It offers a nifty way to adjust brush size, opacity, and more. I was unable to get the dynamic brush adjustment to work, which is supposed to let you make dial changes as you're drawing. I also wish the dial worked for more slider controls, which would make adjustments easier and more precise.
Tools for Photographers Though it's now packed with drawing and font tools, Photoshop got its start as a photo editing and printing application, and it remains the most powerful photo editing software there is.
Along with its completely photography-focused sibling, Lightroom, Photoshop offers the most support for raw camera files, and the most in correction and effects. From removing or adding objects with content-aware tools to lens-profile-based geometry correction to histogram adjustments to stained-glass effect filters, Photoshop has it all.
It's impossible to cover every feature here, but I'll take a closer look at a couple of the standout tools. Content-Aware Crop. A few years ago, an app called Anticrop gained momentary celebrity in the tech world. As its name suggests, it lets change you change the aspect ratio of an image by adding to the sides instead of simply cutting them off.
The Photoshop tool works similarly. Just check the Content-Aware box while using the crop tool, and the app fills in anything in the crop selection that falls outside your image's boundaries.
It's really an extension of Photoshop's Content-Aware Fill tool. Like that tool, Content-Aware crop only works well with patterned image content, such as a forest, sea, or sky. It's particularly convincing with the latter. Note in the image below all the extra clouds generated in the sky on the right to create a more spacious square composition. Face-Aware Liquify. Face detection has reached an increasingly high level of accuracy in recent years, to the point of recognizing individual facial features, as well as whole faces.
Face-Aware Liquify tool lets you convincingly transform facial expressions, turning, for example, an RBF into a smile. This brilliant tool finds facial features like eyes and mouths and gives you the ability to manipulate them with sliders for resizing the eyes, nose, face width, and jawline. You can even edit the eyes independently with Face-Aware Liquify. A chain icon lets you either lock together editing of the two eyes or edit them separately. You can apply some very flattering changes, or some ridiculously unflattering ones, as you can see in my test images.
For me, the coolest part of this feature is that the resulting image still looks human. It's not like simply smearing a portrait with the old-fashioned, non-face-aware Liquify tool. Note especially the added smile at lower left. Camera-Shake Reduction. One of the hottest features of Photoshop CC is camera-shake reduction.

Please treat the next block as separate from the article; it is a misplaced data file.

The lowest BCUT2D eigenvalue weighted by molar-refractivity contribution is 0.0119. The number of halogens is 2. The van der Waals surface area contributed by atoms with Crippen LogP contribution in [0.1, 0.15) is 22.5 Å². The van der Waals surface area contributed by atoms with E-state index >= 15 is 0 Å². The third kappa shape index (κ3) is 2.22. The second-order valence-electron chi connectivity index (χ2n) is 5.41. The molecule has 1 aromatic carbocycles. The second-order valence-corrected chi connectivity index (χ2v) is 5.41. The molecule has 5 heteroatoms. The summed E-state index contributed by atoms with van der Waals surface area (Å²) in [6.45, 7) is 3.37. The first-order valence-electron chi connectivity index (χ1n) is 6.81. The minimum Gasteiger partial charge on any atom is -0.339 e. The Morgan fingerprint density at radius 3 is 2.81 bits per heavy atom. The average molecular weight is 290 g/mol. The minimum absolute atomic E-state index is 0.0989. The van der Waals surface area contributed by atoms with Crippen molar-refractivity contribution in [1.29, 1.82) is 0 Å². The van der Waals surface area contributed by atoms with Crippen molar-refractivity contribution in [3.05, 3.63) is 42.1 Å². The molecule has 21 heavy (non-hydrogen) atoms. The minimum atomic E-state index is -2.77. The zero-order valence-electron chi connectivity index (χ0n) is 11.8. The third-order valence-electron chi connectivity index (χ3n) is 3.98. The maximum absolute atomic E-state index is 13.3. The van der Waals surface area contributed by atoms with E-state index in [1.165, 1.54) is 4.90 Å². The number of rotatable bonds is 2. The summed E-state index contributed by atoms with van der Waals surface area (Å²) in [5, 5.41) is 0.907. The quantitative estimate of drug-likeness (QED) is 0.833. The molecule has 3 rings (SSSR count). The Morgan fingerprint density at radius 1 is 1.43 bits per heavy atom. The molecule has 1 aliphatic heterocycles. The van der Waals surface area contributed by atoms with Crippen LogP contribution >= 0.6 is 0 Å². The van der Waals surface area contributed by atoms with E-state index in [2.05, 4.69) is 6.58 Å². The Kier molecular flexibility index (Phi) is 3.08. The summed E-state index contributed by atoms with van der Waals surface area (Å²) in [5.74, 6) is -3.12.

The tool analyzes the photo to find the path of shake motion, and then aligns the shifted pixels. It sounds simple, but it's harder to get right than it may seem. This is because the path won't be the same everywhere in the photo unless you shook it exactly along a single plane, which is highly unlikely.
You can use the tool's best guess, or select a region or regions in which you want the blur trace to be estimated. You can also adjust Blur Trace Bounds, Smoothing, and Artifact Suppression—the last two let me create a less sharpened-looking result.
I'd love to see a simple effect-strength adjustment like you get with Smart Sharpen which, by the way, has a Reduce Noise slider. Shake Reduction is not a panacea, but it's definitely a finer effect than even the Smart Sharpen tool. If the subject is simply out of focus, it won't help you; a simply blurry subject won't be fixed.
Camera Raw Features. Photoshop CC offers several advanced capabilities in its Camera Raw module, including a geometry correction tool called Upright. This lets you fix parallel vertical and horizontal lines. Its Auto setting attempts to fix perspective errors, but you can choose to align only verticals or only horizontals, or mess with the perspective to taste with transforming sliders for pincushion and barrel distortion, vertical, horizontal, and aspect ratio.
You can even use Camera Raw as a filter, applying all its manifold photo adjustments—color temperature, exposure, geometry, all of it—to any image layer. You can apply Camera Raw adjustments to video, too, and use a noncircular healing brush. As in Lightroom, you also get a radial filter that lets you apply the adjustments to an oval shape, such as a person's head—very useful for highlighting that bit of anatomy.
New for the Camera Raw utiltility is Profiles. These give you more options for how Photoshop converts raw files into viewable images.
October 28, Ready to become a Photoshop power-user? We review the best photoshop plugins available in Open Photoshop. Check the "Additional Plugins Folder" box to accept new files. Download a plugin or filter to your desktop. Open your Program Files folder and select your Photoshop folder. Open your Plugins folder, found inside your Photoshop folder.